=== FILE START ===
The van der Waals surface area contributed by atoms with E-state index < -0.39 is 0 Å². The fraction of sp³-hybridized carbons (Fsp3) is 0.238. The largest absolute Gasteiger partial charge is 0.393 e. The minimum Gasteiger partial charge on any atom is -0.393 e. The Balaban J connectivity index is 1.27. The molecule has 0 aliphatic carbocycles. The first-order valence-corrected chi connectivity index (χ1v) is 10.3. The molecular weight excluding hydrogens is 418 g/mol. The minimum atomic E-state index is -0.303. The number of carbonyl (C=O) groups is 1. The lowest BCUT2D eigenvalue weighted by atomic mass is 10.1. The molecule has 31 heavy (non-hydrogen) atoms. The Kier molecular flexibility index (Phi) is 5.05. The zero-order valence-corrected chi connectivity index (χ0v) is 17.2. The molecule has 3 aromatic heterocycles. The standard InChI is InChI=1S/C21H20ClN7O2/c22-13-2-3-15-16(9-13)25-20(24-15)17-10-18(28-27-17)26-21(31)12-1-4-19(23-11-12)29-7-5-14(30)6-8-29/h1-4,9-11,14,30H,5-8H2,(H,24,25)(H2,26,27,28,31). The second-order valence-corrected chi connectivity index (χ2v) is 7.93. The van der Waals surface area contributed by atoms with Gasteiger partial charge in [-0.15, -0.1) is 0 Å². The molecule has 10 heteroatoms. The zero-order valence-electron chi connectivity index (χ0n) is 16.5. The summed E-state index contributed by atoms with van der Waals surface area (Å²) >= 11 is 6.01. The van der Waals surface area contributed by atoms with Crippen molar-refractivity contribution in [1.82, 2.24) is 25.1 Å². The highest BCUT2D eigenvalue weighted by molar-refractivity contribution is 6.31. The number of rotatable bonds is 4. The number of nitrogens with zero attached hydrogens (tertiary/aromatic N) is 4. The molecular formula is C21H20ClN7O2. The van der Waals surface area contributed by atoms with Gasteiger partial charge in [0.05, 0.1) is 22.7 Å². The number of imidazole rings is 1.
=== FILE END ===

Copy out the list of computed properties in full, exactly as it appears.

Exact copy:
The van der Waals surface area contributed by atoms with E-state index < -0.39 is 0 Å². The fraction of sp³-hybridized carbons (Fsp3) is 0.238. The largest absolute Gasteiger partial charge is 0.393 e. The minimum Gasteiger partial charge on any atom is -0.393 e. The Balaban J connectivity index is 1.27. The molecule has 0 aliphatic carbocycles. The first-order valence-corrected chi connectivity index (χ1v) is 10.3. The molecular weight excluding hydrogens is 418 g/mol. The minimum atomic E-state index is -0.303. The number of carbonyl (C=O) groups is 1. The lowest BCUT2D eigenvalue weighted by atomic mass is 10.1. The molecule has 31 heavy (non-hydrogen) atoms. The Kier molecular flexibility index (Phi) is 5.05. The zero-order valence-corrected chi connectivity index (χ0v) is 17.2. The molecule has 3 aromatic heterocycles. The standard InChI is InChI=1S/C21H20ClN7O2/c22-13-2-3-15-16(9-13)25-20(24-15)17-10-18(28-27-17)26-21(31)12-1-4-19(23-11-12)29-7-5-14(30)6-8-29/h1-4,9-11,14,30H,5-8H2,(H,24,25)(H2,26,27,28,31). The second-order valence-corrected chi connectivity index (χ2v) is 7.93. The van der Waals surface area contributed by atoms with Gasteiger partial charge in [-0.15, -0.1) is 0 Å². The molecule has 10 heteroatoms. The zero-order valence-electron chi connectivity index (χ0n) is 16.5. The summed E-state index contributed by atoms with van der Waals surface area (Å²) >= 11 is 6.01. The van der Waals surface area contributed by atoms with Crippen molar-refractivity contribution in [1.82, 2.24) is 25.1 Å². The highest BCUT2D eigenvalue weighted by molar-refractivity contribution is 6.31. The number of rotatable bonds is 4. The number of nitrogens with zero attached hydrogens (tertiary/aromatic N) is 4. The molecular formula is C21H20ClN7O2. The van der Waals surface area contributed by atoms with Gasteiger partial charge in [0.05, 0.1) is 22.7 Å². The number of imidazole rings is 1.